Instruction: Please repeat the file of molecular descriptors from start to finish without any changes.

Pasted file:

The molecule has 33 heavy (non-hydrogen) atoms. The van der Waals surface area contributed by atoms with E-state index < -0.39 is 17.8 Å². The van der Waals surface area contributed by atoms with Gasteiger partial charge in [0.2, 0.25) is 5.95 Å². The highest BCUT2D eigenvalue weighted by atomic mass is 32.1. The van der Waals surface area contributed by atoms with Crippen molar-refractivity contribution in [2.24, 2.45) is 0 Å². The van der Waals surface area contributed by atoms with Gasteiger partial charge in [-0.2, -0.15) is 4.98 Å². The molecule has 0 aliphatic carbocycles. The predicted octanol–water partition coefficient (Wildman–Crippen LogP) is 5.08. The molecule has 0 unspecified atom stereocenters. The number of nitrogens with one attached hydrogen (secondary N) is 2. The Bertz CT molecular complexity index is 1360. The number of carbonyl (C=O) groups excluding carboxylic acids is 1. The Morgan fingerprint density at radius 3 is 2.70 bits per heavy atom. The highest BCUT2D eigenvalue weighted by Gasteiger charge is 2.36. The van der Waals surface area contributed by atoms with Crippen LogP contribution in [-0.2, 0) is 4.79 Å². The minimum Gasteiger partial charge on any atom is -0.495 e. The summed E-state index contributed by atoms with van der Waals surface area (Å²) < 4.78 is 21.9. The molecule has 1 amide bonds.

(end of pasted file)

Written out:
The molecule has 33 heavy (non-hydrogen) atoms. The van der Waals surface area contributed by atoms with E-state index < -0.39 is 17.8 Å². The van der Waals surface area contributed by atoms with Gasteiger partial charge in [0.2, 0.25) is 5.95 Å². The highest BCUT2D eigenvalue weighted by atomic mass is 32.1. The van der Waals surface area contributed by atoms with Crippen molar-refractivity contribution in [2.24, 2.45) is 0 Å². The van der Waals surface area contributed by atoms with Gasteiger partial charge in [-0.2, -0.15) is 4.98 Å². The molecule has 0 aliphatic carbocycles. The predicted octanol–water partition coefficient (Wildman–Crippen LogP) is 5.08. The molecule has 0 unspecified atom stereocenters. The number of nitrogens with one attached hydrogen (secondary N) is 2. The Bertz CT molecular complexity index is 1360. The number of carbonyl (C=O) groups excluding carboxylic acids is 1. The Morgan fingerprint density at radius 3 is 2.70 bits per heavy atom. The highest BCUT2D eigenvalue weighted by Gasteiger charge is 2.36. The van der Waals surface area contributed by atoms with Crippen LogP contribution in [-0.2, 0) is 4.79 Å². The minimum Gasteiger partial charge on any atom is -0.495 e. The summed E-state index contributed by atoms with van der Waals surface area (Å²) < 4.78 is 21.9. The molecule has 1 amide bonds.